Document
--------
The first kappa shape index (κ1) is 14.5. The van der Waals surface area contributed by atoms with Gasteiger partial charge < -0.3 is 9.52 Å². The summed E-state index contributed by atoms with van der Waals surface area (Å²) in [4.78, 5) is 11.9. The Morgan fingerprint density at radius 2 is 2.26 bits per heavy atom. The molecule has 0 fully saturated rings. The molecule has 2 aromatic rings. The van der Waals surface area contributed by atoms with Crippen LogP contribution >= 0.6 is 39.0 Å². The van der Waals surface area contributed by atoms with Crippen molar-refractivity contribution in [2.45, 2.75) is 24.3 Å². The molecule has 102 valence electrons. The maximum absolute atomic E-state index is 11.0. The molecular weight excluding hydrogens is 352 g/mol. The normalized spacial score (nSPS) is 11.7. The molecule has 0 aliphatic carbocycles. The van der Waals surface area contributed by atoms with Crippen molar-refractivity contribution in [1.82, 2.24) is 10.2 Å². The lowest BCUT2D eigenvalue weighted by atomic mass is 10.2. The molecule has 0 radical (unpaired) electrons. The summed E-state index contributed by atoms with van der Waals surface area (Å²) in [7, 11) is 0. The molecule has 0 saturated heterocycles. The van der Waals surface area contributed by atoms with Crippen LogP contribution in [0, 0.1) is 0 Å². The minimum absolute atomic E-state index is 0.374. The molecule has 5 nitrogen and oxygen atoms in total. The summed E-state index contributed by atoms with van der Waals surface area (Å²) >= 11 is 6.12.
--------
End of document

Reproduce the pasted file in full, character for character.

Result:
The first kappa shape index (κ1) is 14.5. The van der Waals surface area contributed by atoms with Gasteiger partial charge < -0.3 is 9.52 Å². The summed E-state index contributed by atoms with van der Waals surface area (Å²) in [4.78, 5) is 11.9. The Morgan fingerprint density at radius 2 is 2.26 bits per heavy atom. The molecule has 0 fully saturated rings. The molecule has 2 aromatic rings. The van der Waals surface area contributed by atoms with Crippen LogP contribution >= 0.6 is 39.0 Å². The van der Waals surface area contributed by atoms with Crippen molar-refractivity contribution in [2.45, 2.75) is 24.3 Å². The molecule has 102 valence electrons. The maximum absolute atomic E-state index is 11.0. The molecular weight excluding hydrogens is 352 g/mol. The normalized spacial score (nSPS) is 11.7. The molecule has 0 aliphatic carbocycles. The van der Waals surface area contributed by atoms with Crippen molar-refractivity contribution in [1.82, 2.24) is 10.2 Å². The lowest BCUT2D eigenvalue weighted by atomic mass is 10.2. The molecule has 0 radical (unpaired) electrons. The summed E-state index contributed by atoms with van der Waals surface area (Å²) in [7, 11) is 0. The molecule has 0 saturated heterocycles. The van der Waals surface area contributed by atoms with Crippen LogP contribution in [0, 0.1) is 0 Å². The minimum absolute atomic E-state index is 0.374. The molecule has 5 nitrogen and oxygen atoms in total. The summed E-state index contributed by atoms with van der Waals surface area (Å²) >= 11 is 6.12.